African American Poetry (1870-1928): A Digital Anthology

George B. Thornton, "The Trial on Mount Olympus" (1905)

George B. Thornton, "The Trial on Mount Olympus" (1905)


It was on Mount Olympus, in a still hour of the night,
The gods were all assembled, and the moon shone full and bright;
The nightingales were singing gay with fond, full -throated ease,
On middle moonlight mounted and the lofty limbs of trees.


The liquid songs of music the nightly songsters made,
Filled all the air with melodies and floated down the glade:
But now they all are silenced, and such sober stillness falls
As haunts dead men's lifeless breast or pictures on the walls.


On that night Paul and Peter, two Apostles sacred came
To pass their judgment on the gods and persecute the same.
Around their heads were halos of a holy, splendid sheen,
Below, the gods assembled, awaiting dread were seen.


And Peter motioned with his hand and forward Zeus came,
Full proud and brave of his renown and of his lasting fame;
But as he stood before the man that fished in Galilee,
He thought of titles he had lost-his high supremacy.


He raised his head in high disdain and anger fierce and dire,
His eyes shown as the lightnings, lcoking, acting, burning ire;
An' lightning 'gan to flash an' flame an' snap an' hiss an' roar,
An' all Olympus 'gan to shake as in the days of yore.


But Peter pressed the fiery bolts with light, unerring tread,
And turning to the ruler of this high Olympus, said:
"Thou art condemned an' cursed an' judged through all eternity!"
And Zeus vanished through the earth and said, "Necessity!"


Poseidon, strong and mighty, next approached the holy man,
With night depicted in his eyes, a trident in his hand.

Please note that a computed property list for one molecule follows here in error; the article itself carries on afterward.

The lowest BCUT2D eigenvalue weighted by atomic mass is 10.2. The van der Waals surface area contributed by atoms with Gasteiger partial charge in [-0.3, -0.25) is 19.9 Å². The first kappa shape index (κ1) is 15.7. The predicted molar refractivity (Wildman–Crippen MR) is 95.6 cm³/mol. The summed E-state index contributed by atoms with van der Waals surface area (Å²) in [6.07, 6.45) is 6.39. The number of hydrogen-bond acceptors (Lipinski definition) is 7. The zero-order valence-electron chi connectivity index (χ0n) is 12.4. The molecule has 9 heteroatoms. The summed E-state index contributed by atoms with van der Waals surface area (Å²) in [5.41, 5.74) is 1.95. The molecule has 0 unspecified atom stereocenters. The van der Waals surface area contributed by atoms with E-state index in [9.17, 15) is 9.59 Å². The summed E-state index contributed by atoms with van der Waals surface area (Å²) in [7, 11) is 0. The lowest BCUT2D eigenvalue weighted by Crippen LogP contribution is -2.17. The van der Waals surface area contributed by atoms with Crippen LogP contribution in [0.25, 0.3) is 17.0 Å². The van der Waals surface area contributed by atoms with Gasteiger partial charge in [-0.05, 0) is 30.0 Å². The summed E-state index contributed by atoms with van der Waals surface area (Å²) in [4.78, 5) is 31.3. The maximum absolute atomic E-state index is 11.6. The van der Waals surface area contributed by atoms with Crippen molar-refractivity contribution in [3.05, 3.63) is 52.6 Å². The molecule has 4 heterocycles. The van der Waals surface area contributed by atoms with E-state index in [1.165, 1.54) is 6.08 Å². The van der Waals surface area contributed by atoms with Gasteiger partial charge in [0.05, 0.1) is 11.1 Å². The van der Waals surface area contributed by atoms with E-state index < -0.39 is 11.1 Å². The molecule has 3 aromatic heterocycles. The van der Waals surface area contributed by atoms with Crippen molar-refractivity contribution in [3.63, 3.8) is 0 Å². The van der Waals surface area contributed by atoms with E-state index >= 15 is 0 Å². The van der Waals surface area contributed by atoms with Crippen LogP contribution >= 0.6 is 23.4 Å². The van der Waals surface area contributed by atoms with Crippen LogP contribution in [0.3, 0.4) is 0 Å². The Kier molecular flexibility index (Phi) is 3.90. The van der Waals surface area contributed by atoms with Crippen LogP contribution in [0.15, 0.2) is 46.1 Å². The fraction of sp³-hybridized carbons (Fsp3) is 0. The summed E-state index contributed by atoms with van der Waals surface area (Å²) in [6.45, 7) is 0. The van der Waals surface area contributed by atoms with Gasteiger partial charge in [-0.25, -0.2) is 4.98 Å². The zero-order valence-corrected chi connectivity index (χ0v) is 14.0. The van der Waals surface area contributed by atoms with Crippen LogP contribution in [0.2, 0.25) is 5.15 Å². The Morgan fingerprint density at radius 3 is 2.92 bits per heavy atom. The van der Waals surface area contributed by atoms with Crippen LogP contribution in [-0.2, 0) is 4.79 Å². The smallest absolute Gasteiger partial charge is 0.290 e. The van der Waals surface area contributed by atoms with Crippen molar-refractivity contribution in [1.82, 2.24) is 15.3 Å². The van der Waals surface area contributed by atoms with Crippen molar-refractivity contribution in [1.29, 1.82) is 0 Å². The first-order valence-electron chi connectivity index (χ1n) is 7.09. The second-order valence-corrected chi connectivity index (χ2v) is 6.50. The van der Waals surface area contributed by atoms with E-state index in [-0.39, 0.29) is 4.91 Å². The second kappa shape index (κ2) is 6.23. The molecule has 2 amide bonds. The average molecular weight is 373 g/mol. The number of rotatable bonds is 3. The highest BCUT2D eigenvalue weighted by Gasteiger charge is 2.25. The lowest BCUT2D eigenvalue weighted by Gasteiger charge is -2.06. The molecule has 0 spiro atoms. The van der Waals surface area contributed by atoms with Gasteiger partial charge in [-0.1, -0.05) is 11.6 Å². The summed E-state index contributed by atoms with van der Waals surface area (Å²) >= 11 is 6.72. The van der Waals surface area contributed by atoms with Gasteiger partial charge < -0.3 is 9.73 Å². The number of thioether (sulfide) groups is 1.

"An' thou art he who rules the waves," gocd Peter angry spurned
Poseidon screamed with sudden pain an' into vapor turned.


Apollo and the muses nine behind him forward came,
As if in turn it was their time to register their name;
But wise Apollo turned to Paul and in a voice of dread,
Resembling wondrous music mixed with mighty murmurs, said:


"I am the essence of the soul of sweet humanity,
The life an' health an' sportive youth of frolic gayety
Slay me not! Protect me, Lord, for 'twas ordained on high
That I be god of sacred song, and never, never die!"


The moment next of silence was when Peter raised his eyes,
(An' Paul was meditating , ) and he looked up to the skies.
The thoughtful Paul arose and said," This high behest I give,
Let Song immortal, sacred, free, henceforth forever live!"


Apollo with his lute in hand sat on the earthly ground, [ around;
The night was clear, the fountains roared, and perfume smelled
The muses nine like sisters dear did gather in a ring,
An' tones of mighty minstrelsy they gan to gayly sing:


"Holy Birth of God on High,
To thy fost'ring care we fly,
After meeting drearily.
Joy and music do we bring
Do protect us that we sing
Songs of luscious melody.

Published in Colored American Magazine, February 1905

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